A doctor moonlighting as a versemaker delivers a debut collection of poetry.
It is one of the great philosophical debates: intuition or experience? Do humans get their knowledge from inside or outside, from the heart or from the world? Certainly there are few vocations so experiential as that of the physician, whose success depends on keen observation. So it is perhaps a surprise—though a welcome one—to see a doctor write with such passion about the power of intuition and inspiration. Ndikum is just such a doctor, and in his hefty collection, he returns again and again to the power of the muse that rises up inside him, compelling him to write: “Intuition is the fount / From which my poems flow.” Elsewhere, he notes that it is this mysterious force that drives the writer to find the dearest treasures: “What vistas does intuition scan, / How does it, literary jewels find? / What starry regions does it quest, / To quell young writers’ unrest?” Though he has medical training, Ndikum is an able poet, and he writes well both in structured forms and in free verse. He can build rhyming quatrains with care and wit, as in “Naivety’s Child”: “How naive this young squire has been: / What transpired, he should have seen / In advance, and prevented with intellect - / Aye, he shall more wisely now select.” And he can let his verse flow more freely, as he does in a gem buried deep in the book, “Think On These Things”: “You speak of freedom; / How-so, my friend, / When you were in chains, born? / Yet for a lifetime / Many o’er sup fine wine / Then on their deathbed, the whole world scorn.” His book is structured like a trip to the underworld, like a Dantean quest. The four chapters are “Initiation,” “Despair,” “Hope!,” and “Light,” and the author varies his tone accordingly. Perhaps because Ndikum takes readers through the darkness, the paeans that come later—like “Ambrosia”—are both satisfying and well-earned: “My Life be like the spider’s web / Entwined in rhapsody. / Soaked in Heaven’s sweet liquor / That upon it glides, and makes it gleam.”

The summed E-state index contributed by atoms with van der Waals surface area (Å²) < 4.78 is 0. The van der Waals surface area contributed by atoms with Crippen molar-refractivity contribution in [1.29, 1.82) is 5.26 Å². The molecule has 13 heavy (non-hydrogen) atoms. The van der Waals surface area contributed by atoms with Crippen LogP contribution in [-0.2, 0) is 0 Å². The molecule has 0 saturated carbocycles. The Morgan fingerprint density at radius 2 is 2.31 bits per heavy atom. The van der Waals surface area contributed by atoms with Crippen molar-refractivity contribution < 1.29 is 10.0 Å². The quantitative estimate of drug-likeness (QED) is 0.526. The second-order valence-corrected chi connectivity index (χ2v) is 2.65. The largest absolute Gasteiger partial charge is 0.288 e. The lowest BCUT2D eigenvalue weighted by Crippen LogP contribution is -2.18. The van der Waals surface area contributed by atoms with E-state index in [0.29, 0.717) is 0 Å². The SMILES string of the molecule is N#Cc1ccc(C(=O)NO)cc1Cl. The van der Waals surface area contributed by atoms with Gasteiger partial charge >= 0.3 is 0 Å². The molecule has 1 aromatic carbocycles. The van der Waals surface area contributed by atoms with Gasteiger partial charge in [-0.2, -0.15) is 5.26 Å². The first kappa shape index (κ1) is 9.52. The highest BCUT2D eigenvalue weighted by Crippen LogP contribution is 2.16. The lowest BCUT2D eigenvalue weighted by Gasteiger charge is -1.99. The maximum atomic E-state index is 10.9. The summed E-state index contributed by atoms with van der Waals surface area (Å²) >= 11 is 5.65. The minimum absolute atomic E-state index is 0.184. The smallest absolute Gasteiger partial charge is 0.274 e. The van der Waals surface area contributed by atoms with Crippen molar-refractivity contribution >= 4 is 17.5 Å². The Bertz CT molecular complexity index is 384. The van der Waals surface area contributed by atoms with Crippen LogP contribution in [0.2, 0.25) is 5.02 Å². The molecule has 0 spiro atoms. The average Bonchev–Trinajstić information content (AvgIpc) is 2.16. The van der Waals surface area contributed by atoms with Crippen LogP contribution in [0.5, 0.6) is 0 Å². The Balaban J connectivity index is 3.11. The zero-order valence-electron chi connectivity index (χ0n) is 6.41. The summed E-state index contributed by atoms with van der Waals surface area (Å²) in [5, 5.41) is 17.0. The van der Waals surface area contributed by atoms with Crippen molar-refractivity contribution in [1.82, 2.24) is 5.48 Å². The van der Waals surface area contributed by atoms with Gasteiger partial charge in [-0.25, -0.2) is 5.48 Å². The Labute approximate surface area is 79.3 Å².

Poems from a physician that glide and gleam.